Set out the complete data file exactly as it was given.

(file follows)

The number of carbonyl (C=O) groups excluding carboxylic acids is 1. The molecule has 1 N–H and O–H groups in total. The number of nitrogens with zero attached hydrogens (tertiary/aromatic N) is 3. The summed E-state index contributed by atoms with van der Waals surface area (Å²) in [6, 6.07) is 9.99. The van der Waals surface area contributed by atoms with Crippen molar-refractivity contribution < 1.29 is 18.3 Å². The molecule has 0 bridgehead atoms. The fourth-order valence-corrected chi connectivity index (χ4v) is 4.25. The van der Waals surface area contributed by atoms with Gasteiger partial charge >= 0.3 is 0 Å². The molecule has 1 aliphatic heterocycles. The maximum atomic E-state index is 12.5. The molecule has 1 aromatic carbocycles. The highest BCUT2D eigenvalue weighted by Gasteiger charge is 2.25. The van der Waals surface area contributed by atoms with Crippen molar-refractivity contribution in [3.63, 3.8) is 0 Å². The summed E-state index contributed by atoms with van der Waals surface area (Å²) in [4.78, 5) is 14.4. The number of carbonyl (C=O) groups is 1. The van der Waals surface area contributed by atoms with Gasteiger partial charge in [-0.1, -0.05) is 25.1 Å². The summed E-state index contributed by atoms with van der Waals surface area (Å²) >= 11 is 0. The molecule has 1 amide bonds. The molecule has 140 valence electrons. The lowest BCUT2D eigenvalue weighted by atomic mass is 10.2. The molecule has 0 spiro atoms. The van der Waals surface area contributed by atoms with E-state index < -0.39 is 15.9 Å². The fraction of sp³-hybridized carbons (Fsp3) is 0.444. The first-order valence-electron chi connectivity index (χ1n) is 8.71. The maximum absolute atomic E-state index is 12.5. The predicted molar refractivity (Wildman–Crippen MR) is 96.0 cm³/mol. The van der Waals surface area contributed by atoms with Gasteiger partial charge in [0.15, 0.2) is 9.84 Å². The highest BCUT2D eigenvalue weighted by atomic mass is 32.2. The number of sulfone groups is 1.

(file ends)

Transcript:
The number of carbonyl (C=O) groups excluding carboxylic acids is 1. The molecule has 1 N–H and O–H groups in total. The number of nitrogens with zero attached hydrogens (tertiary/aromatic N) is 3. The summed E-state index contributed by atoms with van der Waals surface area (Å²) in [6, 6.07) is 9.99. The van der Waals surface area contributed by atoms with Crippen molar-refractivity contribution < 1.29 is 18.3 Å². The molecule has 0 bridgehead atoms. The fourth-order valence-corrected chi connectivity index (χ4v) is 4.25. The van der Waals surface area contributed by atoms with Gasteiger partial charge >= 0.3 is 0 Å². The molecule has 1 aliphatic heterocycles. The maximum atomic E-state index is 12.5. The molecule has 1 aromatic carbocycles. The highest BCUT2D eigenvalue weighted by Gasteiger charge is 2.25. The van der Waals surface area contributed by atoms with Crippen molar-refractivity contribution in [3.63, 3.8) is 0 Å². The summed E-state index contributed by atoms with van der Waals surface area (Å²) in [4.78, 5) is 14.4. The number of carbonyl (C=O) groups is 1. The van der Waals surface area contributed by atoms with Gasteiger partial charge in [-0.1, -0.05) is 25.1 Å². The summed E-state index contributed by atoms with van der Waals surface area (Å²) >= 11 is 0. The molecule has 1 amide bonds. The molecule has 140 valence electrons. The lowest BCUT2D eigenvalue weighted by atomic mass is 10.2. The molecule has 0 spiro atoms. The van der Waals surface area contributed by atoms with E-state index < -0.39 is 15.9 Å². The fraction of sp³-hybridized carbons (Fsp3) is 0.444. The first-order valence-electron chi connectivity index (χ1n) is 8.71. The maximum absolute atomic E-state index is 12.5. The predicted molar refractivity (Wildman–Crippen MR) is 96.0 cm³/mol. The van der Waals surface area contributed by atoms with Gasteiger partial charge in [0.15, 0.2) is 9.84 Å². The highest BCUT2D eigenvalue weighted by atomic mass is 32.2. The number of sulfone groups is 1.